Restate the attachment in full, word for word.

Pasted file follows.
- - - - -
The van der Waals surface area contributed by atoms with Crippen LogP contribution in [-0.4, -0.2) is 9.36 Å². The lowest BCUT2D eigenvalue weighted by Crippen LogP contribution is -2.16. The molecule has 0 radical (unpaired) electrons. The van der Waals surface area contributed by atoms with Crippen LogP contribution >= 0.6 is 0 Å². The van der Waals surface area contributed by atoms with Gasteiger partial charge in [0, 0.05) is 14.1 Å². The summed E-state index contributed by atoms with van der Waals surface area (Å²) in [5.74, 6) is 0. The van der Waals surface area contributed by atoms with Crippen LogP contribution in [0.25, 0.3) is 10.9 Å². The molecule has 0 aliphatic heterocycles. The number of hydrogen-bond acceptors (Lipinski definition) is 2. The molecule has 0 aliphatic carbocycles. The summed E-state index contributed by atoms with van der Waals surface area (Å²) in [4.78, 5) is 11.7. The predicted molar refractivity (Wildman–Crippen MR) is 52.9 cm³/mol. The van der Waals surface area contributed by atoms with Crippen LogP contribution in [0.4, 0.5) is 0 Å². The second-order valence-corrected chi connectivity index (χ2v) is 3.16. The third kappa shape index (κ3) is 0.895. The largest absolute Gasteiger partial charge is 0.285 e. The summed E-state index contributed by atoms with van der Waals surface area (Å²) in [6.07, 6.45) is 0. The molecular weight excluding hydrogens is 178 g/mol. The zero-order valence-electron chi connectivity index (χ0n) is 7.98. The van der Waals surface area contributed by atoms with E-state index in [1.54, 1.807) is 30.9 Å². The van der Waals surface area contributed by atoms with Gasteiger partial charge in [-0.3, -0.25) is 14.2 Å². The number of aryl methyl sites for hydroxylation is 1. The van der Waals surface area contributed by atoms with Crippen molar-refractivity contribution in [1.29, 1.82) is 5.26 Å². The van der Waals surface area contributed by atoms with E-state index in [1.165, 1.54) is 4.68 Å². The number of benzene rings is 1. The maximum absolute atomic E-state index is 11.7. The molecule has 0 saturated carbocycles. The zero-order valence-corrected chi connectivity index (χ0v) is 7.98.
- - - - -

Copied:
The van der Waals surface area contributed by atoms with Crippen LogP contribution in [-0.4, -0.2) is 9.36 Å². The lowest BCUT2D eigenvalue weighted by Crippen LogP contribution is -2.16. The molecule has 0 radical (unpaired) electrons. The van der Waals surface area contributed by atoms with Crippen LogP contribution >= 0.6 is 0 Å². The van der Waals surface area contributed by atoms with Gasteiger partial charge in [0, 0.05) is 14.1 Å². The summed E-state index contributed by atoms with van der Waals surface area (Å²) in [5.74, 6) is 0. The van der Waals surface area contributed by atoms with Crippen LogP contribution in [0.25, 0.3) is 10.9 Å². The molecule has 0 aliphatic heterocycles. The number of hydrogen-bond acceptors (Lipinski definition) is 2. The molecule has 0 aliphatic carbocycles. The summed E-state index contributed by atoms with van der Waals surface area (Å²) in [4.78, 5) is 11.7. The predicted molar refractivity (Wildman–Crippen MR) is 52.9 cm³/mol. The van der Waals surface area contributed by atoms with Crippen LogP contribution in [0.4, 0.5) is 0 Å². The second-order valence-corrected chi connectivity index (χ2v) is 3.16. The third kappa shape index (κ3) is 0.895. The largest absolute Gasteiger partial charge is 0.285 e. The summed E-state index contributed by atoms with van der Waals surface area (Å²) in [6.07, 6.45) is 0. The molecular weight excluding hydrogens is 178 g/mol. The zero-order valence-electron chi connectivity index (χ0n) is 7.98. The van der Waals surface area contributed by atoms with E-state index in [1.54, 1.807) is 30.9 Å². The van der Waals surface area contributed by atoms with Gasteiger partial charge in [-0.3, -0.25) is 14.2 Å². The number of aryl methyl sites for hydroxylation is 1. The van der Waals surface area contributed by atoms with Crippen molar-refractivity contribution in [1.29, 1.82) is 5.26 Å². The van der Waals surface area contributed by atoms with E-state index in [1.165, 1.54) is 4.68 Å². The number of benzene rings is 1. The maximum absolute atomic E-state index is 11.7. The molecule has 0 saturated carbocycles. The zero-order valence-corrected chi connectivity index (χ0v) is 7.98.